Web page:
Shell cuts management in technology efficiency drive

Shellis acting to cut operational costs under a new chief executive, as profits fell 70 percent.

The oil multinational promised investors it was taking aggressive action under its ‘Transition 2009’ programme, announced in June, after profits fell from $2.3 billion (£1.4 billion) in the second quarter, from $7.9 billion a year ago.

It vowed to complete the programme by the end of the year, and has already cut $700 million from costs in the six months to June.

Under the overhaul, the company vowed to reduce the number of managers in place and create a new ‘Projects & Technology’ division to run procurement and systems centrally, eliminating the different divisions across various departments.

Peter Voser, the company’s new chief executive who announced the cost cutting before officially commencing his leadership in July, said as results were released last Thursday that action was needed "urgently" as operational costs remained high, while the recession hit energy demand.

“Shell is adapting to this new situation, and we must do more,” he said. “We are sharpening our focus on delivery and affordability.”

Transition 2009 “will simplify Shell, and increase personal accountabilities”, he said. “A series of ‘internal mergers’ in Projects & Technology is creating new efficiency gains and cost savings, in a talent pool of over 10,000 staff.”

The company wants to standardise projects and procurement, alongside the cost cuts. It spends $60 billion every year on goods and services.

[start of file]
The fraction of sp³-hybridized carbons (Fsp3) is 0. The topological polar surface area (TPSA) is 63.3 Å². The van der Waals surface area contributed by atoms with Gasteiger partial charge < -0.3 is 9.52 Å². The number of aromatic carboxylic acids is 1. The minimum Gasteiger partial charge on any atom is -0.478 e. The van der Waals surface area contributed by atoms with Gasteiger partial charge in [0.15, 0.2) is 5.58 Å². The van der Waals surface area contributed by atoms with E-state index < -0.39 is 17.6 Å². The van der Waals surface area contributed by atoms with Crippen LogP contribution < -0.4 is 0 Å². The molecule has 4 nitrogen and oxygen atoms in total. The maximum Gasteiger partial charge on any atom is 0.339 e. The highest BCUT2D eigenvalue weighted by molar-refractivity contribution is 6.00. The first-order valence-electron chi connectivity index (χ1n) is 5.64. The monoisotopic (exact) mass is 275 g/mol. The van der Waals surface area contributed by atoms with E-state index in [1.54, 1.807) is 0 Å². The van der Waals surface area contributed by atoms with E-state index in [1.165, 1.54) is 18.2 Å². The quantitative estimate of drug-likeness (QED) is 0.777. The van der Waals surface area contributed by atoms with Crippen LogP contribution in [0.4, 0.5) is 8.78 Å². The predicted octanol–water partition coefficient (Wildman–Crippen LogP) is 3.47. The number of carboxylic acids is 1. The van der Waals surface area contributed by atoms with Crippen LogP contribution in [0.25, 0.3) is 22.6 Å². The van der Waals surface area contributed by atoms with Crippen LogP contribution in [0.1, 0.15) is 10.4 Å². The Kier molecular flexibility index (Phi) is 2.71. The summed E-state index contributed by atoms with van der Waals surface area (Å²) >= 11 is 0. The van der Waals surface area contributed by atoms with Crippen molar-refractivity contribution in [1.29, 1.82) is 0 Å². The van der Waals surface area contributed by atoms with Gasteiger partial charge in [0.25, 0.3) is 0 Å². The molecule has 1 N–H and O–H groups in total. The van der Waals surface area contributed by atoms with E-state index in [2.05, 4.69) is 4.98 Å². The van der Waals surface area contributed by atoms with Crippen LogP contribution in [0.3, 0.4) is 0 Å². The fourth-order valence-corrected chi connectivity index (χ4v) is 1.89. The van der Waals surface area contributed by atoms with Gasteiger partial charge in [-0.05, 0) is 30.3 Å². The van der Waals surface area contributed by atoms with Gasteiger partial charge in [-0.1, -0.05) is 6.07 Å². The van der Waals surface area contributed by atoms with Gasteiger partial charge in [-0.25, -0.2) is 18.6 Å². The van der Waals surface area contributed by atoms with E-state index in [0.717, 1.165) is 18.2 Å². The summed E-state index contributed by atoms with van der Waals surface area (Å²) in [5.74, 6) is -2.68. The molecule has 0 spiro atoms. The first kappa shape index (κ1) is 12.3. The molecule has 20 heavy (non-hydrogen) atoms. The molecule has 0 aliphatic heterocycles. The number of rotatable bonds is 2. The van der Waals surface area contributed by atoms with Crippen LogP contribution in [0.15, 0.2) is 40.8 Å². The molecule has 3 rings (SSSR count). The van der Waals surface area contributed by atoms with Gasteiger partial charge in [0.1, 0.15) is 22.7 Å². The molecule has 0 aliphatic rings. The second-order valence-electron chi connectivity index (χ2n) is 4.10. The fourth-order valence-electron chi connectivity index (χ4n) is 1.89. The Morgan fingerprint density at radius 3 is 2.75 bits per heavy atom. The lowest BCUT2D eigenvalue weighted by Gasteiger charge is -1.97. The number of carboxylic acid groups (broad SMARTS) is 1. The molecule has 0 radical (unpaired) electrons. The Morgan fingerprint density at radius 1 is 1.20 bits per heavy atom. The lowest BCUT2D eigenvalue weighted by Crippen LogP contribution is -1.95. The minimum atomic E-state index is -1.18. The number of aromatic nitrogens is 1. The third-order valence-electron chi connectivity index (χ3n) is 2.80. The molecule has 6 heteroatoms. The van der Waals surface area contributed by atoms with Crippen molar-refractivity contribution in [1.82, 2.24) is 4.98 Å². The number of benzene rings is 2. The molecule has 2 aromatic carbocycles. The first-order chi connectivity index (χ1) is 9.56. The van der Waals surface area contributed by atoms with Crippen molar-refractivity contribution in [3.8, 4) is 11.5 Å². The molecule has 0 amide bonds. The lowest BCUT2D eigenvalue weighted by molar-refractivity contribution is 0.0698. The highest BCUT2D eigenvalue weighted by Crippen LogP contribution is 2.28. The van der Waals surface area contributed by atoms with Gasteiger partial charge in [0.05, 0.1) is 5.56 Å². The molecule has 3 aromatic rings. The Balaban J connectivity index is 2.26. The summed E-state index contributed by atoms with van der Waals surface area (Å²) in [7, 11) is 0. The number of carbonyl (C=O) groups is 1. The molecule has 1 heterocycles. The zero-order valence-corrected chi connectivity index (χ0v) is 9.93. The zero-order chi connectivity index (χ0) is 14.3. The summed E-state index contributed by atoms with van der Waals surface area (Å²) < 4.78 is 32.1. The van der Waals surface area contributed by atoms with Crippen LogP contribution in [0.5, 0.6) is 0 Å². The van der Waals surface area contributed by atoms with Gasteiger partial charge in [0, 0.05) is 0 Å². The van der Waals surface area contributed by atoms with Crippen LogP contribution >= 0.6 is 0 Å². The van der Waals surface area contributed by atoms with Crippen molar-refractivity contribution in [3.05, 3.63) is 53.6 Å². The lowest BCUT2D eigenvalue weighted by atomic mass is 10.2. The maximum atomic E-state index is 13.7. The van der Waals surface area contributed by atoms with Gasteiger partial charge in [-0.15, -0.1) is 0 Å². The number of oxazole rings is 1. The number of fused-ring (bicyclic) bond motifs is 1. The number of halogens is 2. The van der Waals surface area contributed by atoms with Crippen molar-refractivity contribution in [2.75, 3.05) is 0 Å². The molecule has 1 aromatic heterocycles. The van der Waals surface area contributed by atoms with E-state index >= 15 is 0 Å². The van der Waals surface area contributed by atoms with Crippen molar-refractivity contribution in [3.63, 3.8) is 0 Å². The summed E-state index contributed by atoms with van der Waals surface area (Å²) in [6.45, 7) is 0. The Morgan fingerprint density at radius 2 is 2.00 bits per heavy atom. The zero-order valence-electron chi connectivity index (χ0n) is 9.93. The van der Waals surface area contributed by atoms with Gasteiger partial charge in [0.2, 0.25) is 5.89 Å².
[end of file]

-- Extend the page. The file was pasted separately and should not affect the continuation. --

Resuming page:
The company has reportedly cut the pay of IT contractors by 12 percent.

Last year, the oil giant announced plans to lay off 3,200 staff after signing a £2 billion outsourcing deal with EDS, T-Systems and AT&T. It also has an application support deal running with IBM, Logica, Wipro and Accenture.

But Voser said the changes were “more than simply about quick wins on costs”. Shell had a top-heavy management structure, which made decision making difficult, he said. It has already cut 150 management positions, affecting technology and other roles.

“We simply have too many people doing business with each other, rather than with the outside world. I want to strip away the layers that are not adding value, and put much more focus on front line activities”, he said.

“This means changes in functional areas like corporate affairs, human resources, IT, and finance. It means fewer people thinking about strategy, and more people actually implementing it.”


Copyright © 2009 IDG Communications, Inc.

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